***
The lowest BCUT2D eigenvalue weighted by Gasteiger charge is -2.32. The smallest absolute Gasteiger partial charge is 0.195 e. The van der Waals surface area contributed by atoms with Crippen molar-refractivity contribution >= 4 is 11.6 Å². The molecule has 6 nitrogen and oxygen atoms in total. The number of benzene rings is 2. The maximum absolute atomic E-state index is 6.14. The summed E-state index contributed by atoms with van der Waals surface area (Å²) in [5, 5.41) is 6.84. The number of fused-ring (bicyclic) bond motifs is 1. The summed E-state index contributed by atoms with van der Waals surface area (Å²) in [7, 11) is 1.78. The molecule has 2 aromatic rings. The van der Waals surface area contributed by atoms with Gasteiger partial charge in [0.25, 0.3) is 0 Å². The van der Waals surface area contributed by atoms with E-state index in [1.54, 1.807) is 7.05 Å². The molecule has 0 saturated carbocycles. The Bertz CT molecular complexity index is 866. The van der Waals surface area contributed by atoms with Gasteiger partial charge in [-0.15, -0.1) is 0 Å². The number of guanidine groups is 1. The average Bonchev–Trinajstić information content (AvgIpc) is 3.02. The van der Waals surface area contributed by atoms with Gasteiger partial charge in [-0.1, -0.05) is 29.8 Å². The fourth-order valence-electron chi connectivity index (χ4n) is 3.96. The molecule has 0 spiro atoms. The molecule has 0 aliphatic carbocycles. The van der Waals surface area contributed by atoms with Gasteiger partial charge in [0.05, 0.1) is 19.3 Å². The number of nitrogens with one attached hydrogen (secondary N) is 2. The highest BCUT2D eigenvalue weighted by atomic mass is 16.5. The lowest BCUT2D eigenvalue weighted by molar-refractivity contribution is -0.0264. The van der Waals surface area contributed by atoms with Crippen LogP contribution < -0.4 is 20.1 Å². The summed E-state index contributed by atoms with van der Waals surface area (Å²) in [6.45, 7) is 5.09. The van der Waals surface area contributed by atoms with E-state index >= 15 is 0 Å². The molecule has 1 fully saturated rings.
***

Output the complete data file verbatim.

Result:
The lowest BCUT2D eigenvalue weighted by Gasteiger charge is -2.32. The smallest absolute Gasteiger partial charge is 0.195 e. The van der Waals surface area contributed by atoms with Crippen molar-refractivity contribution >= 4 is 11.6 Å². The molecule has 6 nitrogen and oxygen atoms in total. The number of benzene rings is 2. The maximum absolute atomic E-state index is 6.14. The summed E-state index contributed by atoms with van der Waals surface area (Å²) in [5, 5.41) is 6.84. The number of fused-ring (bicyclic) bond motifs is 1. The summed E-state index contributed by atoms with van der Waals surface area (Å²) in [7, 11) is 1.78. The molecule has 2 aromatic rings. The van der Waals surface area contributed by atoms with Gasteiger partial charge in [0.25, 0.3) is 0 Å². The van der Waals surface area contributed by atoms with E-state index in [1.54, 1.807) is 7.05 Å². The molecule has 0 saturated carbocycles. The Bertz CT molecular complexity index is 866. The van der Waals surface area contributed by atoms with Gasteiger partial charge in [-0.15, -0.1) is 0 Å². The number of guanidine groups is 1. The average Bonchev–Trinajstić information content (AvgIpc) is 3.02. The van der Waals surface area contributed by atoms with Gasteiger partial charge in [-0.1, -0.05) is 29.8 Å². The fourth-order valence-electron chi connectivity index (χ4n) is 3.96. The molecule has 0 spiro atoms. The molecule has 0 aliphatic carbocycles. The van der Waals surface area contributed by atoms with Gasteiger partial charge in [0.05, 0.1) is 19.3 Å². The number of nitrogens with one attached hydrogen (secondary N) is 2. The highest BCUT2D eigenvalue weighted by atomic mass is 16.5. The lowest BCUT2D eigenvalue weighted by molar-refractivity contribution is -0.0264. The van der Waals surface area contributed by atoms with Crippen LogP contribution < -0.4 is 20.1 Å². The summed E-state index contributed by atoms with van der Waals surface area (Å²) in [6.45, 7) is 5.09. The van der Waals surface area contributed by atoms with E-state index >= 15 is 0 Å². The molecule has 1 fully saturated rings.